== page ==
Identification and characterization of Xenopus Kazrin, a nucleocytoplasmic shuttling protein that interacts with ARVCF catenin
In common with other members of the p120-catenin subclass of catenins, ARVCF-catenin appears to have multiple cellular and developmental functions. In Xenopus, our lab recently demonstrated that xARVCF- and Xp120-catenins are each essential for early vertebrate embryogenesis, being functionally linked to Rho-family GTPases (RhoA, Rac) and cadherin metabolic stability. For the project described here, the yeast two-hybrid system was employed to screen a Xenopus laevis neurula library for proteins that interact with xARVCF, resulting in the identification of the Xenopus homolog of Kazrin (xKazrin). Kazrin is a variably-spliced protein of unknown function that has been shown to interact with periplakin and envoplakin, components of desmosomal junctions. Kazrin's primary sequence is highly conserved across vertebrate species and is composed of an amino-terminal nuclear export sequence (NES), a carboxy-terminal nuclear localization sequence (NLS) and a central predicted coiled-coil domain. In vitro and in vivo authenticity tests demonstrated that xARVCF-catenin interacts directly with xKazrin via xARVCF's Armadillo and carboxy-terminal regions and xKazrin's coiled-coil domain. The interaction of xARVCF-catenin with xKazrin is specific and does not extend to the related Xp120-catenin. xKazrin co-localized with E-cadherin at sites of cell-cell contact and could be co-immunoprecipitated with components of the cadherin complex. xKazrin was also present in the cytoplasm and nucleus. Suggestive of a nuclear role, mutation of xKazrin's predicted NLS resulted in nuclear exclusion, while deletion of the predicted NES resulted in loss of sensitivity to nuclear export inhibitors. Within Xenopus embryos, xKazrin was expressed across all developmental stages and appeared at varying levels in adult tissues. Morpholino depletion of xKazrin from Xenopus embryos resulted in axial elongation abnormalities and loss of tissue integrity after neurulation. Over-expression of xKazrin had no effect, while over-expression of a NLS mutant resulted in a mild phenotype similar to that seen in xKazrin depleted embryos. Interestingly, the axial phenotype resulting from reduced xKazrin levels was largely rescuable by xARVCF over-expression. In conjunction with xARVCF-catenin, xKazrin has properties consistent with its function at cell-cell contact sites and in the nucleus.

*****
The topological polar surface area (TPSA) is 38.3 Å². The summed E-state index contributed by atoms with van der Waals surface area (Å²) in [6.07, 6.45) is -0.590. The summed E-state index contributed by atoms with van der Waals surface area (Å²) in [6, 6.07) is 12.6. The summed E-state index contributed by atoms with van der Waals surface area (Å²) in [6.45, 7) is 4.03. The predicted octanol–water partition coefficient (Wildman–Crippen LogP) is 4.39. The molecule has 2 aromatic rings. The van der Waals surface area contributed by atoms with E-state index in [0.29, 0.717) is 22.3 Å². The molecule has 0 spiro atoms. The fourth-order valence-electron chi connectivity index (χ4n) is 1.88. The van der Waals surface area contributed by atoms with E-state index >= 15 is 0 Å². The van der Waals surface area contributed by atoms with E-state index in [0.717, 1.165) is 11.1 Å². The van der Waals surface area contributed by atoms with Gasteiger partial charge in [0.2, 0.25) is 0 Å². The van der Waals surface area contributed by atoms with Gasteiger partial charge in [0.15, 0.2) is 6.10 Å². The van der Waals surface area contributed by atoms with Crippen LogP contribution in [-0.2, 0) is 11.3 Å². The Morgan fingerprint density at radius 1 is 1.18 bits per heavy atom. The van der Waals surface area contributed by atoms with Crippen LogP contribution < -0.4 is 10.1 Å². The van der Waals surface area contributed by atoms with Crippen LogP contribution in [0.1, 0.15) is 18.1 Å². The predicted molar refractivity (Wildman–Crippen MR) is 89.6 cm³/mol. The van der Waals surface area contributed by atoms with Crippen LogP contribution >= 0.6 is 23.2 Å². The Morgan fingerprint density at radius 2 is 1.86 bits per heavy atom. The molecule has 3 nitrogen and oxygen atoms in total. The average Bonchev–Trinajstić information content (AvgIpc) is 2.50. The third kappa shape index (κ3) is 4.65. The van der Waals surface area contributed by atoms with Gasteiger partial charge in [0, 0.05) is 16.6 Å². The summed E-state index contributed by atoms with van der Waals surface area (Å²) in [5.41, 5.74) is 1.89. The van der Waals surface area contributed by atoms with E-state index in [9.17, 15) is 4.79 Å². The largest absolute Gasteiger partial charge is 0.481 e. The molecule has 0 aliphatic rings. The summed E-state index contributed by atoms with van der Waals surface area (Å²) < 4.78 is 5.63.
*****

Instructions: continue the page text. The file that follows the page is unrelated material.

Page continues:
Vaught, Travis Gregory, "Identification and characterization of Xenopus Kazrin, a nucleocytoplasmic shuttling protein that interacts with ARVCF catenin" (2005). Texas Medical Center Dissertations (via ProQuest). AAI3168448.